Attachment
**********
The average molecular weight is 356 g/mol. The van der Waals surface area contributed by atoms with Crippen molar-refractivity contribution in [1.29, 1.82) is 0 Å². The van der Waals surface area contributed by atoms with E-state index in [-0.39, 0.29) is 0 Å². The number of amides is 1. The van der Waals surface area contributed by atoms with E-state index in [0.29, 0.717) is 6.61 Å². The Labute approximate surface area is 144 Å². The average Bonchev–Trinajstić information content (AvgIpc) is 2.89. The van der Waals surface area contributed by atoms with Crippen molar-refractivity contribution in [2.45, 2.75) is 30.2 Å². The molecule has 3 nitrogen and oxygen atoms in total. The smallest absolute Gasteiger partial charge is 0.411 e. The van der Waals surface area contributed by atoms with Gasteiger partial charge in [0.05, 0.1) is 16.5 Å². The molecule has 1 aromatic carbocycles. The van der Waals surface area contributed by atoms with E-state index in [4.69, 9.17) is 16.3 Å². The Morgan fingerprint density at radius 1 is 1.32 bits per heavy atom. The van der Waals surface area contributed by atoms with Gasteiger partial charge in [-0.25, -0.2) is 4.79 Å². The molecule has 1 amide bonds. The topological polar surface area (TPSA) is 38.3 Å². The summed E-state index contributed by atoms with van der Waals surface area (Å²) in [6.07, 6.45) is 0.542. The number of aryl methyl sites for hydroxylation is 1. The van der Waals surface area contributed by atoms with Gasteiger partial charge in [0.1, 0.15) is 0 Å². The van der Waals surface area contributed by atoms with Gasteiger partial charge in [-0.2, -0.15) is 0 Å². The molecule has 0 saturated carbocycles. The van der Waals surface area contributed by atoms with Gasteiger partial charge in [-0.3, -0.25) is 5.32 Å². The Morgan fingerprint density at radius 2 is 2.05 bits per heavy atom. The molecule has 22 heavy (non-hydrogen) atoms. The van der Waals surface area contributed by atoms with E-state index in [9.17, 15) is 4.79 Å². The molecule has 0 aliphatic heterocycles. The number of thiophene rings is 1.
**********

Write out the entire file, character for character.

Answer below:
The average molecular weight is 356 g/mol. The van der Waals surface area contributed by atoms with Crippen molar-refractivity contribution in [1.29, 1.82) is 0 Å². The van der Waals surface area contributed by atoms with E-state index in [-0.39, 0.29) is 0 Å². The number of amides is 1. The van der Waals surface area contributed by atoms with E-state index in [0.29, 0.717) is 6.61 Å². The Labute approximate surface area is 144 Å². The average Bonchev–Trinajstić information content (AvgIpc) is 2.89. The van der Waals surface area contributed by atoms with Crippen molar-refractivity contribution in [2.45, 2.75) is 30.2 Å². The molecule has 3 nitrogen and oxygen atoms in total. The smallest absolute Gasteiger partial charge is 0.411 e. The van der Waals surface area contributed by atoms with Gasteiger partial charge in [0.05, 0.1) is 16.5 Å². The molecule has 1 aromatic carbocycles. The van der Waals surface area contributed by atoms with E-state index in [4.69, 9.17) is 16.3 Å². The Morgan fingerprint density at radius 1 is 1.32 bits per heavy atom. The van der Waals surface area contributed by atoms with Gasteiger partial charge in [-0.25, -0.2) is 4.79 Å². The molecule has 1 amide bonds. The topological polar surface area (TPSA) is 38.3 Å². The summed E-state index contributed by atoms with van der Waals surface area (Å²) in [6.07, 6.45) is 0.542. The number of aryl methyl sites for hydroxylation is 1. The van der Waals surface area contributed by atoms with Gasteiger partial charge in [0.1, 0.15) is 0 Å². The van der Waals surface area contributed by atoms with Gasteiger partial charge in [-0.2, -0.15) is 0 Å². The molecule has 0 saturated carbocycles. The van der Waals surface area contributed by atoms with Gasteiger partial charge in [-0.3, -0.25) is 5.32 Å². The Morgan fingerprint density at radius 2 is 2.05 bits per heavy atom. The molecule has 22 heavy (non-hydrogen) atoms. The van der Waals surface area contributed by atoms with E-state index in [9.17, 15) is 4.79 Å². The molecule has 0 aliphatic heterocycles. The number of thiophene rings is 1.